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Tuesday, October 26, 2010

Abandon All Preconceived Notions Ye Who Enter Here

The Story of Driss Aqil

There should be a sign at every tunnel or bridge approaching New York City, at every NYC airport, bus and train station, and on the door of every New York City taxicab, which boldly proclaims:
Abandon All Preconceived Notions Ye Who Enter Here.

If you are unwilling to heed this admonition, be prepared to have all your stereotypes, biases, racial or ethnic profiling and distinctions made by class or job seriously challenged.
Of course, generalities do generally apply. Typically, you don't find an adjunct professor of Mathematics and Ph.D candidate driving a taxi. But I said typically, not a very useful word in New York City.

I rarely take taxis these days unless I have to transport heavy objects or loads, which was the case on Thursday, October 14th. I often strike up conversation with drivers, and this driver seemed particularly astute. There was attention and intention when he listened to my destination address. I had the sense that his whole demeanor was saying - Ok, I know where you are going and the best way to get you there. Like an expert surgeon performing a routine task, lie back and leave the cutting to me. We cut through traffic as we conversed.

I became engrossed with the details of his life and accomplishments in the United States of this Moroccan immigrant. We were both excited to meet - he commented he had more conversation with me in a few short minutes than he had in the last 10 years. However the taxi ride was very short, so we agreed he would follow up with the details of his life by email - he wrote his name, Driss Aqil, and email address clearly on a receipt.

I was very disappointed when my first email to him was bounced back. A number of friends examined his name and concluded that I misread the q as g in Aqil. However, although the following emails were not bounced, they were not answered either. Until last night. They had gone into his spam box. He answered the questions I had outlined. Here are some bullet points of the bio Driss emailed me:

Born in Fquih Ben Salah a small town situated about 3 hours from Casablanca. Worked in Morocco in oil drilling and exploration for about 8 years. Came to the USA in 1989. Lived in the YMCA on 34 street in Manhattan for a few weeks. Worked at LTR Jeans as a stock boy, became warehouse manager and store manager shortly after.

Moved to Bay Ridge (Brooklyn), Astoria (Queens) and finally moved to Bensonhurst when married.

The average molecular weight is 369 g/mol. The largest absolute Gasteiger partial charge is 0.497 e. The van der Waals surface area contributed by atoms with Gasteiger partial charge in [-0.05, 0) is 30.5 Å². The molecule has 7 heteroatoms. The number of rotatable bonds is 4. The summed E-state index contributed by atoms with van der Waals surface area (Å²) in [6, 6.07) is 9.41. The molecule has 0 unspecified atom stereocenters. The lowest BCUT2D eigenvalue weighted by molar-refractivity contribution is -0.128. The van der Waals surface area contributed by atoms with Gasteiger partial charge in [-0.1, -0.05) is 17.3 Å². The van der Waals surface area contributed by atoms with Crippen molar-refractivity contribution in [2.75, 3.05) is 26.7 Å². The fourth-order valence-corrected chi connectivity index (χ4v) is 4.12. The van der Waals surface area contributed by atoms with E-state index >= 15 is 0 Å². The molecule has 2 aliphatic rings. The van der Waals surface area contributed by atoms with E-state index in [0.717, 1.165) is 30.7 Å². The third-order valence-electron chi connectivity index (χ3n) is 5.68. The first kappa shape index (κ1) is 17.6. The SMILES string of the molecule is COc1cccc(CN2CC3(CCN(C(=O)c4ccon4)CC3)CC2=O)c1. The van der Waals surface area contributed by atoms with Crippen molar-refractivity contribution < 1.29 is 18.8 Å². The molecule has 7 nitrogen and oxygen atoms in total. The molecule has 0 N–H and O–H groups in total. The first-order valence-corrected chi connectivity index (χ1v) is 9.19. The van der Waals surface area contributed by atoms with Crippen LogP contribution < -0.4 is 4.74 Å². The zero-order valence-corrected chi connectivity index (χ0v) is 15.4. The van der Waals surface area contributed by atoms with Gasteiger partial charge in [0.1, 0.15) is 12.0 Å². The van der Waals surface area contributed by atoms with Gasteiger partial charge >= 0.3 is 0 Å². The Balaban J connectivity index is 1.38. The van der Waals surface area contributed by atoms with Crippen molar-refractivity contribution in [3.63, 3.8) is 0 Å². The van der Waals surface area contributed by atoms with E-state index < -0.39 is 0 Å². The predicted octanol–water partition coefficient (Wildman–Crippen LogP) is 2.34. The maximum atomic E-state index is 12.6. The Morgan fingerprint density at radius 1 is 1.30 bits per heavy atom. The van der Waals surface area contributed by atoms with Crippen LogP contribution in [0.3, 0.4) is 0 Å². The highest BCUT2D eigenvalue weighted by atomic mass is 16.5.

Drove a a New York City taxi since 1996 till now.

Education in USA:
- Associate in computer Sciences( Honors) Phi Theta Kappa, NYCCT, CUNY. Bachelor in financial applied mathematics. Magna Cum Laude, Tau Sigma Honors NYCCT,CUNY. Masters in Applied Mathematics, Queens College, CUNY. Post- Baccalaureate program from Queens College, certified as secondary school mathematics teacher. Currently an adjunct professor of mathematics.

Of course, there were tales of various celebrities Driss picked up and other stories while driving a taxi. He also had two articles published in the inaugural issue of City Tech Writer: A Thought on “The Struggle for Existence from the Point of View of the Mathematicians" and The Anchor Effect Discussed in A "Mathematician Plays the Stock Market"

And finally, Driss says in his email:

"Driving a Taxi allowed me to accomplish my studies. My goal is to get my PHD in mathematics in the near future, write a book about my experiences in driving the taxi in NYC."

Another installment in New York City's live drama, Abandon All Preconceived Notions Ye Who Enter Here :)


Anonymous said...

That's exactly why I love NYC and moving back after 30+ years.

Luis Gomez said...

Excellent! What a great story Brian!

Brian Dubé said...

Anonymous - You won't be disappointed.

Luis - Thanks. I felt really good about this story. Glad to see it resonates.

Oakland Daily Photo said...

This story is a lesson in practicing common courtesy and showing interest in others. While this man is more than he seemed, he also is exactly as he seemed: someone who drives a cab that you knew nothing about. It is only when we really learn to listen and keep our presumptions reined in, do we start to know another person. Most people are too self-involved to show interest in a stranger. Bravo.

Anonymous said...

Great story!

Mary P. said...

As "Oakland Daily Photo" said, how great that you were able to ferret out this story.

Brian Dubé said...

Oakland Daily Photo - So well put. Bravo!

Anon, Mary - thanks.

Anonymous said...

I'm glad you took the time to talk to this man who drives a taxi. Sadly most people think can drivers are uneducated or just plain lazy to go get that "real" job. This man just shot down that theory.

Steffe said...

I love stories like this one. I met a cool character last summer. Took his photo and he wrote down his email. It also bounced and I haven't been able to find the correct email address.

Steve Scauzillo said...

I am new to your blog but enjoy it very much. This story was special to me, as a former New Yorker (living in LA) and as a journalist. I love finding out what's in people's hearts and what makes them go. I, too, am an adjunct professor and yes, I dream of getting my PhD someday to become a full time professor in media. So thanks for the inspiration. I am not surprised I found it in New York. They are the best people.

Adee said...

this is maybe the first time i'm commenting on ur blog. i loved this post and it is stories like these that put a context to the photographs. please do keep sharing :) and yes, thanks!

adee, New Delhi, India